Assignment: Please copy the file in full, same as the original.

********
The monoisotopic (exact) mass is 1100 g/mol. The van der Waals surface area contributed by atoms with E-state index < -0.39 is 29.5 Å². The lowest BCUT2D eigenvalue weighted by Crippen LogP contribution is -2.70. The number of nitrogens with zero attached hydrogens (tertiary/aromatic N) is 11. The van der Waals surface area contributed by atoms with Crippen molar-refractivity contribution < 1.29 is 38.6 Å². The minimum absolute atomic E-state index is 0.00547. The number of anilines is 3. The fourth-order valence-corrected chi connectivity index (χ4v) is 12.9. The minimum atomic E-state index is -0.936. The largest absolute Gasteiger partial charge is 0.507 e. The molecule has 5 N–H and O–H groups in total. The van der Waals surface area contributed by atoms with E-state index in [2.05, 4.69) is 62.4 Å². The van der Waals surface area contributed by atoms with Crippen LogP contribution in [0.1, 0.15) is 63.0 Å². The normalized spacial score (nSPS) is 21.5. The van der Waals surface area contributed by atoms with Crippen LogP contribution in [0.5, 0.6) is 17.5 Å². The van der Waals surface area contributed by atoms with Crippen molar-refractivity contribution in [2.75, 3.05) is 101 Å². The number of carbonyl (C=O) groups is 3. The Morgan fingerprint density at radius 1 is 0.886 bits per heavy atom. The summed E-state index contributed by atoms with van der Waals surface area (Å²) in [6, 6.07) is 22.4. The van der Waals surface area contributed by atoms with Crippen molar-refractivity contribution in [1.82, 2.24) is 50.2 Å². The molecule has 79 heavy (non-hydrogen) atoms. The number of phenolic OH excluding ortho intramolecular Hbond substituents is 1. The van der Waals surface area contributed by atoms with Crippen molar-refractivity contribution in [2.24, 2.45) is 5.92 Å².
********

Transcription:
The monoisotopic (exact) mass is 1100 g/mol. The van der Waals surface area contributed by atoms with E-state index < -0.39 is 29.5 Å². The lowest BCUT2D eigenvalue weighted by Crippen LogP contribution is -2.70. The number of nitrogens with zero attached hydrogens (tertiary/aromatic N) is 11. The van der Waals surface area contributed by atoms with Crippen molar-refractivity contribution < 1.29 is 38.6 Å². The minimum absolute atomic E-state index is 0.00547. The number of anilines is 3. The fourth-order valence-corrected chi connectivity index (χ4v) is 12.9. The minimum atomic E-state index is -0.936. The largest absolute Gasteiger partial charge is 0.507 e. The molecule has 5 N–H and O–H groups in total. The van der Waals surface area contributed by atoms with E-state index in [2.05, 4.69) is 62.4 Å². The van der Waals surface area contributed by atoms with Crippen LogP contribution in [0.1, 0.15) is 63.0 Å². The normalized spacial score (nSPS) is 21.5. The van der Waals surface area contributed by atoms with Crippen LogP contribution in [0.5, 0.6) is 17.5 Å². The van der Waals surface area contributed by atoms with Crippen molar-refractivity contribution in [2.75, 3.05) is 101 Å². The number of carbonyl (C=O) groups is 3. The Morgan fingerprint density at radius 1 is 0.886 bits per heavy atom. The summed E-state index contributed by atoms with van der Waals surface area (Å²) in [6, 6.07) is 22.4. The van der Waals surface area contributed by atoms with Crippen molar-refractivity contribution in [1.82, 2.24) is 50.2 Å². The molecule has 79 heavy (non-hydrogen) atoms. The number of phenolic OH excluding ortho intramolecular Hbond substituents is 1. The van der Waals surface area contributed by atoms with Crippen molar-refractivity contribution in [2.24, 2.45) is 5.92 Å².